US swimming legend Michael Phelps has called for major reforms to global anti-doping procedures. The winner of 28 Olympic medals called on US authorities to do whatever it takes to ensure that this happens.
Testifying in front of the US House of Representatives Energy and Commerce Subcommittee on Oversight and Investigations on Tuesday, Michael Phelps (pictured above, center) said that he and many other athletes didn't believe that the Olympics or other major international competitions were free of doping.
"I don't believe I've stood up at an international competition and the rest of the field has been clean," he said. "I don't think I've ever felt that. I know when I do stand up in the U.S. I know we're all clean because we go through the same thing."
Phelps added that throughout his career he had suspected that some of his competitors had been using performance-enhancing drugs, and that in some cases, those suspicions had later been confirmed.
"Given all the testing I and others have been through, I have a hard time understanding this," said Phelps, whose Olympic haul includes 23 gold medals. He then called on the lawmakers to do what it takes to stamp out doping in international sports.
"We need to take care of this issue and we need to figure it out. If that's more money it's more money," he said. "This is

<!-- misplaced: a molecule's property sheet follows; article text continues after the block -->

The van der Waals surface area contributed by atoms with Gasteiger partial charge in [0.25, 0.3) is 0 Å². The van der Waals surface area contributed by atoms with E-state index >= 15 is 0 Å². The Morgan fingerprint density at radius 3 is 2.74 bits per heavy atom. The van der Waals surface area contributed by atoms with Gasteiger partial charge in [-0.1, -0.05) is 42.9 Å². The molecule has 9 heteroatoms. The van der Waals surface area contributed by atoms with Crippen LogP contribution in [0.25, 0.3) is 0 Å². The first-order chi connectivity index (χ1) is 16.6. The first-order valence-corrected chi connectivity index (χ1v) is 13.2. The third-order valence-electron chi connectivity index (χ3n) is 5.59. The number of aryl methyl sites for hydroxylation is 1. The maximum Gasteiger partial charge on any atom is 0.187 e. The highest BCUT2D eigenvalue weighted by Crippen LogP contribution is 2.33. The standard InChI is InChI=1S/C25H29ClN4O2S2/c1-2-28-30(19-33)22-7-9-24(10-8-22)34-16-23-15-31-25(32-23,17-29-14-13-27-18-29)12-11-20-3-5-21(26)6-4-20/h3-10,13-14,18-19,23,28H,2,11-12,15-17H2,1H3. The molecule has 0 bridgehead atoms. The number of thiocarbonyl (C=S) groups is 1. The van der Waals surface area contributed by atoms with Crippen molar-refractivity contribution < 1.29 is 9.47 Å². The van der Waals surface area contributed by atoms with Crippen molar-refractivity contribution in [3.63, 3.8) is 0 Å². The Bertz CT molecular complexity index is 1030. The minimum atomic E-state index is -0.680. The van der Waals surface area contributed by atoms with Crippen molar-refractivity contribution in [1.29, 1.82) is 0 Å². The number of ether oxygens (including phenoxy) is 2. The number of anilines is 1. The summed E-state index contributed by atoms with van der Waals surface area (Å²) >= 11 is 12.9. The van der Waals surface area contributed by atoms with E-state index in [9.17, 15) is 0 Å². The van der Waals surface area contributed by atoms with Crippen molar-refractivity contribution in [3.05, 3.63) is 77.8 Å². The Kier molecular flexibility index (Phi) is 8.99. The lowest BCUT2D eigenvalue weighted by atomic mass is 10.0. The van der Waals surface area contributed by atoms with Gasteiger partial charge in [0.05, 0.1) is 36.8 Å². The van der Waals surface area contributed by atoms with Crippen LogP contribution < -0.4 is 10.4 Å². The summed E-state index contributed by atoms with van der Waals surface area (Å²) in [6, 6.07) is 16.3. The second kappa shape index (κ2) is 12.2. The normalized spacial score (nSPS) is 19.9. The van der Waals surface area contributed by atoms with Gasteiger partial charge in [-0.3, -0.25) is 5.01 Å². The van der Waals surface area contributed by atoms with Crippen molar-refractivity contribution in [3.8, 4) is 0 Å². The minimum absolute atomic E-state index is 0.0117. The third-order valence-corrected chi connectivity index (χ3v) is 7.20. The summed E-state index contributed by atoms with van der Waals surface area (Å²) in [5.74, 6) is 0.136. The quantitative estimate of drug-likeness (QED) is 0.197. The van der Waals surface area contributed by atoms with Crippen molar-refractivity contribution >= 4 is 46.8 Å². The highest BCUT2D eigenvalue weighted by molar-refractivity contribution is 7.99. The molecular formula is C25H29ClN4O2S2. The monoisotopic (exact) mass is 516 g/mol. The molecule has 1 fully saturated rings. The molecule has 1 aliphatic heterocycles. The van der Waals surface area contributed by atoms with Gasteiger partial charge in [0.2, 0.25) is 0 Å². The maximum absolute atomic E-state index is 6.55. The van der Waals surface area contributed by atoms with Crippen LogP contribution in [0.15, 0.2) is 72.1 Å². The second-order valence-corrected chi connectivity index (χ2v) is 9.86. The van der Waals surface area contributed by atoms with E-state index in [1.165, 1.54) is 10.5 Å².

something that needs to happen now, and I'm glad are people are actually starting to take this seriously, take this in a serious manner because it is crushing sports for our youth and for everybody else in the world."
Nine years late
Also testifying on Tuesday was Adam Nelson (above, left), who was only awarded his gold medal in the shot put from the 2004 Athens Summer Games in 2013, after Ukraine's Yuri Belonog was stripped of his gold following a failed drugs test. Nelson said he received his gold medal not in front of a packed stadium, but from a US Olympic Committee official in the foot court of Atlanta's airport.
"The medal came with a side of fries and a free toy. Don't worry about it." Nelson joked. "It was nine years after that moment had passed."
US Anti-Doping Agency chief executive Travis Tygart (right), who has called for stronger sanctions against Russian athletes due to evidence of state-sponsored doping, said the World Anti-Doping Agency (WADA) needed to become completely independent of the International Olympic Committee (IOC).
WADA's Foundation Board and executive committee includes more than 20 IOC members while the agency's President Craig Reedie is also a member of the IOC.
"We at USADA have advocated for a clear separation between those who promote sport and those who police it," Tygart said. "To do so otherwise, we believe, is to encourage the fox to guard the henhouse."
In his testimony, the IOC's medical director, Richard Budgett said the Olympic movement was already taking action to address Tygart's concerns.
"The IOC is in the process of removing the fox from the hen house," Budgett said.
Tygart, though, was not convinced.
"It would be great if it were true," he said. "We're still waiting."
IOC President Thomas Bach declined an invitation to attend the hearing.
pfd/ftm (AFP, Reuters, AP)